Puck and I finally found some time to get out and chase some woodcock. The birds have been back in the area for a several weeks now, and finding a few them always marks the start of spring for me — even if it was in the freezing all weekend.
Puck is eleven now. We’ve spent ten hunting seasons together. It amazes me how well she did today. Her passion for the chase, and her drive in the field, are still thrilling to watch.
Woodcock crack me up. They’re such odd little birds, so determined in their ways, so accommodating to me and my dog, always easy to find, and always a joy to see. They’ll be back in my coverts in a few weeks and Puck and I will be happy to see them. These videos show a couple of males “peenting” out their mating call.
Go here to learn more about woodcock and listen to some audio of them.
Woodcock fascinate me. Each year, these softball-sized creatures migrate thousands of miles back and forth between their summer & winter grounds. They’re arrival in April marks the beginning of my spring and watching them come through in the fall is one of the high points of my year.
Here in the US, we hunt the American Woodcock (Scolopax minor). Over in Europe they have a similar bird, but while their Eurasian Woodcock (Scolopax rusticola) looks almost identical to our timberdoodles, the Euro Woodcock is about 1/3 larger than our birds.
Along with a larger size, it looks like the Euro Woodcocks also have a wider migration pattern. At least that’s prelimary results from the UK’s Game & Wildlife Conservation Trust Woodcock Watch are indicating. This project has affixed satellite tracking devices to several birds, and the information that the devices are sending back is pretty amazing. One woodcock, code named Monkey (MO on the map below), has travelled 4400 miles since the project began.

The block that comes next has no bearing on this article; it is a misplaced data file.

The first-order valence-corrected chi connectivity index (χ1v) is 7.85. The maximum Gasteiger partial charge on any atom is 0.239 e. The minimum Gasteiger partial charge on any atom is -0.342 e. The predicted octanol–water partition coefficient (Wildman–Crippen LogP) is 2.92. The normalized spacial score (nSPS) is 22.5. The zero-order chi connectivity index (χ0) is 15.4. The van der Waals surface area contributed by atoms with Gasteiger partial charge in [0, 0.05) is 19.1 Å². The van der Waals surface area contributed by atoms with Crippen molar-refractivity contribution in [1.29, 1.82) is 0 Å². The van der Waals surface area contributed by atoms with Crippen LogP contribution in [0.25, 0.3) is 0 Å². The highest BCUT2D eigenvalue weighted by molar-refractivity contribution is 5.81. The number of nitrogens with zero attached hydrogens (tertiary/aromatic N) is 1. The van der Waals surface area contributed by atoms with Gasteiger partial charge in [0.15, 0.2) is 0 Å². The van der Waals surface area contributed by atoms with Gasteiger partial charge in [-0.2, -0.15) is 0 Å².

Considering that the continental US is about 2,8oo miles wide, and that Monkey will be repeating this trip in the fall, that’s some serious traveling. It’s also one more reason to have a tremendous amount of respect for all kinds of woodcock.
BTW: you can support the Woodcock Watch for about $50. Considering the value of the research their gathering, it seems like a pretty good deal.
I’ve read Guy De La Valdene’s book Making Game last week and I’m going to share a few quotes here of the next few days. If you enjoy them, I suggest reading the entire book. It’s well worth it.
“The Seneca Indians believed that the Creator made the woodcock from the leftover parts of every other bird. If that is true, his heart must be that of an eagle, for it is big and filled with the unique courage required to wander in solitude through the mysterious forests of his continent.” pg. 29
The woodcock are officially back in Maine. Puck pointed our first one of 2012 yesterday. I thought we would find more of them, but they just weren’t around. It is a little early, though. Puck also pointed a grouse. Overall, it was nice day. Enjoy the pics.